Going by this vein of thought, the objective of changes in the governance structure should be to give them more autonomy. And, autonomy here has to be broad-based. Teachers should have more say in framing syllabus and assessment of students; and students should have access to courses of their choice, not limited by number of seats and geography or affordability. However, all such lofty thoughts will remain in the realm of imagination unless they are backed by strong funding.

 

Academics too agree. Prof. B.S. Satyanarayana, Pro Vice Chancellor, BML Munjal University says, “The government has allocated about $ 4 billion annually for education in India. Whereas the average annual spending by any single university among the top 50 universities in the world vary on an average between 3 to 5 billion dollars!”

Prof. SS ManthaProf. SS Mantha
Former Chairman, AICTE

There is certainly a huge deficit in leadership

 

Universities were set up to impart knowledge and award Degrees and Diplomas. The spirit of learning, debate and seeking answers to ‘what if‘were the cardinal points. The learning ambience needed was to be assiduously created and preserved. Hence it goes without saying that great Universities were not built in a day and took several years to make a mark in the society in which they were created and outside it.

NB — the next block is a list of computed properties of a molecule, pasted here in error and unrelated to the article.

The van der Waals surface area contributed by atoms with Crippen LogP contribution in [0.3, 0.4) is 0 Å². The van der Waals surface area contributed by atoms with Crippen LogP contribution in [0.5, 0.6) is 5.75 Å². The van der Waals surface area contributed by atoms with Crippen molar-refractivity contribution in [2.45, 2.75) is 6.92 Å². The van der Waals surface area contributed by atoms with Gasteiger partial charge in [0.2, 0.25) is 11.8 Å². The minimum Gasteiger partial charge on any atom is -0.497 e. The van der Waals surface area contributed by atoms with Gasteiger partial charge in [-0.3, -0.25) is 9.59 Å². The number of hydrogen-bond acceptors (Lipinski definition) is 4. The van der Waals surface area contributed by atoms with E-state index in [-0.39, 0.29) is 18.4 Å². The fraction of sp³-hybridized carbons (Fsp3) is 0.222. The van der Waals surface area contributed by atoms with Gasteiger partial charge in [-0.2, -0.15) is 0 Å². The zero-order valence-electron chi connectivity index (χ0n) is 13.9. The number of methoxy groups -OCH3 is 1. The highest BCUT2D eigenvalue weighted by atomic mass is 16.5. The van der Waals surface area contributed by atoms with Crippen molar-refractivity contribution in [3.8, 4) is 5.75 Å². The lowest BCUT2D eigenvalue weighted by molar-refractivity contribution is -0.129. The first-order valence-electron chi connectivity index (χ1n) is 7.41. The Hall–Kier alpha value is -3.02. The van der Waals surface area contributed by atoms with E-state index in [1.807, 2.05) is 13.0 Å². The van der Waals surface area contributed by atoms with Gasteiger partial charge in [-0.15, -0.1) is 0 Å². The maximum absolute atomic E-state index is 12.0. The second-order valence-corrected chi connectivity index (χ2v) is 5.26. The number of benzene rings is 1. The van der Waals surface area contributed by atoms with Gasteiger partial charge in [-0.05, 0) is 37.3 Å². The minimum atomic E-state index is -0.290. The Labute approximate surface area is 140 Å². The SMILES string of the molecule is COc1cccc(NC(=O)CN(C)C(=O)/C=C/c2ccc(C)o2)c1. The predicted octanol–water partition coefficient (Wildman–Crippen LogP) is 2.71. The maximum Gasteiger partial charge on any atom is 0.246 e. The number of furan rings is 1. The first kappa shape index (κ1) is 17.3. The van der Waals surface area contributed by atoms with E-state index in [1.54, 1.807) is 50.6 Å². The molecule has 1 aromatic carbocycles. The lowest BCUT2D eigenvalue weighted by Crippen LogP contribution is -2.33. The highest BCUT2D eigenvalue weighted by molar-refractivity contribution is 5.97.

Learning happens in free enterprise and through interactions amongst the learned from various disciplines. No wonder then some of the great Universities nurture almost all disciplines and departments from Liberal Arts to Social Sciences to Basic Sciences to Applied Sciences and many more. A leader then is the fulcrum about which this interaction and growth of the University hinges. State’s role in providing adequate land and funds is equally important.

 

Boundary conditions changed in India for the establishment of Universities to accommodate the massive needs of expansion and a society that thrived on knowledge and knowledge-based economy. Disaggregation of quality, standards and lack of adequate funds forced an affiliation system to be set up that thrived over the years. As the affiliation system grew to unmanageable proportions the focus of the University shifted from that of learning and knowledge dissemination to one that was predominantly administrative. Conduct of examinations and declaration of results took centre stage. University Departments stopped interacting for lack of an academic ambience and resources in men and material. Internal structures of running a University like the Management Council/Syndicate, the Academic Council, the various Boards have all fallen to the vagaries of various political groups. Managing the political affiliations hardly left any time or energy for academics that fundamentally a University was known for.

 

Whereas an academic leader was expected to provide the free spirit of learning on the campus and reach out to the intelligentsia and elders of a community for academic inputs and restore the values that a University proposed, today he is left to manage various ‘academic groups’ and political affiliations lest he be branded uncooperative and eased out. Is it then a euphemism that a Vice Chancellor is elated if the results are declared in time in his tenure?